I think it’s important not to hate your friends, which is why I don’t usually let them read unedited first drafts of my work. Well, at least not anymore.
Early in my career, I made the mistake of letting Ramsey read a new story before it went to press. I never wanted him to, but he is one of my best friends. Because he asked, I gave him a draft of a piece I was working on for a grad-school magazine about the mental anguish I suffered reading Ethan Frome.
Like everything else I wrote at the time, I thought the piece was clever, hilarious and award-worthy. Fifteen minutes later, it became apparent that Ramsey didn’t agree.
“Was that supposed to be funny?” he asked, crushing my fragile psyche. “I thought grad school was supposed to make you better at writing.” Then he changed the subject. “Anyway, you feel like slamming some beers?” Four hours, five revisions and several loud epithets later, I decided to stick with the original piece I’d written. From that point on I resolved to be pickier about my first readers.
The importance of having someone to read and edit your stuff before you turn it in to a publisher, editor or agent cannot be over-emphasized. I’ve heard of writers who write only one draft and for whom editing would only ruin their shot at the National Book Award. But much like Bigfoot, these writers either don’t exist or live in a cold, remote part of Canada.
No matter how well I think I can edit my own stuff, fresh eyes always find more errors, give me better feedback and make my work tighter. But you can’t let just anybody read your first draft. You need the right person for the task. Now, I don’t necessarily know who that person is, but I have a pretty good idea of who it shouldn’t be:
1. Someone who doesn’t like you, or worse, passionately hates you. In college, I took an English course that involved several peer revisions. The class itself was great. The only problem was that the girl assigned to read my writing wanted me dead. And she took her feelings out on my work. No matter how hard I tried, my paper would come back with so many red marks, it looked like it had the chicken pox. I started skipping class just to avoid dealing with her. If she hadn’t transferred schools, I’d probably still be a freshman.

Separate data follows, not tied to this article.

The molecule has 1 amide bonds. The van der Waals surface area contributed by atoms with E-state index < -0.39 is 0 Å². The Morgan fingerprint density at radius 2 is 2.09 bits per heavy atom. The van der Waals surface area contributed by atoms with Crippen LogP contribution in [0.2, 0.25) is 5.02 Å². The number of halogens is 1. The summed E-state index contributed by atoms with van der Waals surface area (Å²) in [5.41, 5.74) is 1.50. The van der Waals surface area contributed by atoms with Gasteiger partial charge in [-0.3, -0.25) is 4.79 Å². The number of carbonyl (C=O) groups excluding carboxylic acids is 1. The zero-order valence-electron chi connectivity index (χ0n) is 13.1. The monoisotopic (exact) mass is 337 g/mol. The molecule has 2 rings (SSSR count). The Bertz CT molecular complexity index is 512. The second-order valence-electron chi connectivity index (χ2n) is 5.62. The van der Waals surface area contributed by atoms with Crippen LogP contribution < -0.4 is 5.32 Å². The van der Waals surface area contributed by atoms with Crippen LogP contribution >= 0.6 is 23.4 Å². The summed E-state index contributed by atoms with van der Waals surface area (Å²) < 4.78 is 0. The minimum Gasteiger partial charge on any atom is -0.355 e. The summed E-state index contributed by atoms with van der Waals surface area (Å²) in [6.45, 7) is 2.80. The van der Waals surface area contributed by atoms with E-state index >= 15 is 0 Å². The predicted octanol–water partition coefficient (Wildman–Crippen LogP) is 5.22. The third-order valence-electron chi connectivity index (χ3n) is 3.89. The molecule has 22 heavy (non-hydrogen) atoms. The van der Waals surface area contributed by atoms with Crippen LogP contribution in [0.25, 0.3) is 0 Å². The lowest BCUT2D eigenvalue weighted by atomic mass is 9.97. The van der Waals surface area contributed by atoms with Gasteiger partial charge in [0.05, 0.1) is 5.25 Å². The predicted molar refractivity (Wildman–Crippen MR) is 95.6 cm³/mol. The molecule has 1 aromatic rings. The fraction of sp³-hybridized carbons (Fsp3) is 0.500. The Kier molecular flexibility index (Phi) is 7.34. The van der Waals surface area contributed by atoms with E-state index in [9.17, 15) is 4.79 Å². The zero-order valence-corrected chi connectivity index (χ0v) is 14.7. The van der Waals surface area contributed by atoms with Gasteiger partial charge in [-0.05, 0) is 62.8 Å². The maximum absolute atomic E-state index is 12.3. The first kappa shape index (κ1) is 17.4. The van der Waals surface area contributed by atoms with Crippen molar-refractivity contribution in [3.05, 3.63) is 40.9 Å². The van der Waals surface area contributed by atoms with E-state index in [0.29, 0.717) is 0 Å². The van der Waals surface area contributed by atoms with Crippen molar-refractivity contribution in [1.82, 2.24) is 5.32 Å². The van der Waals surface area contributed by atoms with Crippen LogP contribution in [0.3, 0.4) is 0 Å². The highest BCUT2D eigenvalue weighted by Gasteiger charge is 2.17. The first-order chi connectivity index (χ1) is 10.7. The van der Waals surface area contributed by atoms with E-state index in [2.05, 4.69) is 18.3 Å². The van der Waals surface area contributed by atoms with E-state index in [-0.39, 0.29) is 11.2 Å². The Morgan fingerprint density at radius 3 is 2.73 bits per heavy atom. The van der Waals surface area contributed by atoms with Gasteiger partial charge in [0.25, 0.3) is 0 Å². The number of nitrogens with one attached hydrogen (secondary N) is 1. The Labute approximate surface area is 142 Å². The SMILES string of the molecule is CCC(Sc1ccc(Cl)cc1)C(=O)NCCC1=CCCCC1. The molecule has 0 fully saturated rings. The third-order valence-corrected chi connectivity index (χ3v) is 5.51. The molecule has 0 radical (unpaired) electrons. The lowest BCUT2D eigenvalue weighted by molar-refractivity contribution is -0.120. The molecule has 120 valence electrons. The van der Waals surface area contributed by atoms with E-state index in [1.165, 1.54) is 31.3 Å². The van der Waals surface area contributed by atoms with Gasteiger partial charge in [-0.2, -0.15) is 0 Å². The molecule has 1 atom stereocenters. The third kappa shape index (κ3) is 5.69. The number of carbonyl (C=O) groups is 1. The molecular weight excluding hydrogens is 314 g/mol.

Bad personal relationships almost never produce positive literary results. So if you find that a guy in your writing group keeps keying your car and burning swear words on your lawn, he probably shouldn’t be a first choice.
2. Someone you’re dating or married to. People seem to love their significant others. They may even share beds with them. And unless you and your partner are literary equals, sadomasochists or both, that person should probably stay on the sidelines when it comes to editing. There are a number of possible reasons for this.
They love you, so they think all of your work is good.
They love you, so they don’t want to tell you that most of your work is terrible.
They don’t love you, and are using your work as a springboard for making that clear, which really isn’t fair considering they hardly ever cook, help with the garden or drop Joshua off at ballet.
3. Someone who charges you money. Up until a few months ago, when I physically showed him a paycheck, my father still called writing my “hobby.” So to spend even more money getting advice from someone who’s charging a fee seems ridiculous. Of course, there are notable exceptions. Writing organizations (like Grub Street in Boston) often have authors and editors on staff who, for a reasonable fee, will edit your work and offer qualified opinions. But for the most part, you should be able to find someone to read your work for free.
Thankfully, after a particularly awkward test period and several lost friendships, I finally found qualified readers who don’t try to guilt me into using them as characters in my stories. The first is my former high school English teacher, Ellen. After I graduated from high school, I kept in touch with her because I had some instinct that I’d need her editing prowess and merciless word-cutting talents again.
My other first reader is my friend Frank. Frank is annoyingly smart, surprisingly well read, disgustingly picky and couldn’t care less if he hurts my feelings. When I complain that he’s not appreciating my literary talent and subtle wit, he always responds with “Well, then don’t send me something that sucks.” Frank’s my quality gauge. I figure if he likes it, then it has to work.
And anyway, if my book doesn’t sell, I can always sue my first readers for girding my voice and holding me down. And that, my friends, is what I like to call a win-win.